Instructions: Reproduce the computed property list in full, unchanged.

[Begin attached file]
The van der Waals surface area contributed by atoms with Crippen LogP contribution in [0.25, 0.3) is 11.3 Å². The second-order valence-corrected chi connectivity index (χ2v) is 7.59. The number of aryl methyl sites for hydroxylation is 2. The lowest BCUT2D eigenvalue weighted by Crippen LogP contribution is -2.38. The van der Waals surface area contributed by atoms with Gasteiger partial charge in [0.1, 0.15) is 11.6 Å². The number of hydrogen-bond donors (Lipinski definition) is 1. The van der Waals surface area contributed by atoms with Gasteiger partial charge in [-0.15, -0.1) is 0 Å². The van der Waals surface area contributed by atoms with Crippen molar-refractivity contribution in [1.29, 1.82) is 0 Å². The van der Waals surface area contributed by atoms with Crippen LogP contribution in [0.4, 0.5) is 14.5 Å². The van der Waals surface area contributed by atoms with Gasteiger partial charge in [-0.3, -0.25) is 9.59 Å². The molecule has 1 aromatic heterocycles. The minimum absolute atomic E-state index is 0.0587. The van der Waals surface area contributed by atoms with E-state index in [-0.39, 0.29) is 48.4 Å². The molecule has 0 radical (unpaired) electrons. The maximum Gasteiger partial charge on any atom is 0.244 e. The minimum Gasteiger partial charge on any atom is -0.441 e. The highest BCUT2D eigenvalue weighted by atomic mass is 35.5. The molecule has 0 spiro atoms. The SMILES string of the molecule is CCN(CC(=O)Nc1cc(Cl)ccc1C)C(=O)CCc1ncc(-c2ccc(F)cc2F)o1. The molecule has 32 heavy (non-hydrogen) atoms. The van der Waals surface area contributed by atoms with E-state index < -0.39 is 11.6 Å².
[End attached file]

The van der Waals surface area contributed by atoms with Crippen LogP contribution in [0.25, 0.3) is 11.3 Å². The second-order valence-corrected chi connectivity index (χ2v) is 7.59. The number of aryl methyl sites for hydroxylation is 2. The lowest BCUT2D eigenvalue weighted by Crippen LogP contribution is -2.38. The van der Waals surface area contributed by atoms with Gasteiger partial charge in [0.1, 0.15) is 11.6 Å². The number of hydrogen-bond donors (Lipinski definition) is 1. The van der Waals surface area contributed by atoms with Gasteiger partial charge in [-0.15, -0.1) is 0 Å². The van der Waals surface area contributed by atoms with Crippen molar-refractivity contribution in [1.29, 1.82) is 0 Å². The van der Waals surface area contributed by atoms with Crippen LogP contribution in [0.4, 0.5) is 14.5 Å². The van der Waals surface area contributed by atoms with Gasteiger partial charge in [-0.3, -0.25) is 9.59 Å². The molecule has 1 aromatic heterocycles. The minimum absolute atomic E-state index is 0.0587. The van der Waals surface area contributed by atoms with E-state index in [-0.39, 0.29) is 48.4 Å². The molecule has 0 radical (unpaired) electrons. The maximum Gasteiger partial charge on any atom is 0.244 e. The minimum Gasteiger partial charge on any atom is -0.441 e. The highest BCUT2D eigenvalue weighted by atomic mass is 35.5. The molecule has 0 spiro atoms. The SMILES string of the molecule is CCN(CC(=O)Nc1cc(Cl)ccc1C)C(=O)CCc1ncc(-c2ccc(F)cc2F)o1. The molecule has 32 heavy (non-hydrogen) atoms. The van der Waals surface area contributed by atoms with E-state index < -0.39 is 11.6 Å².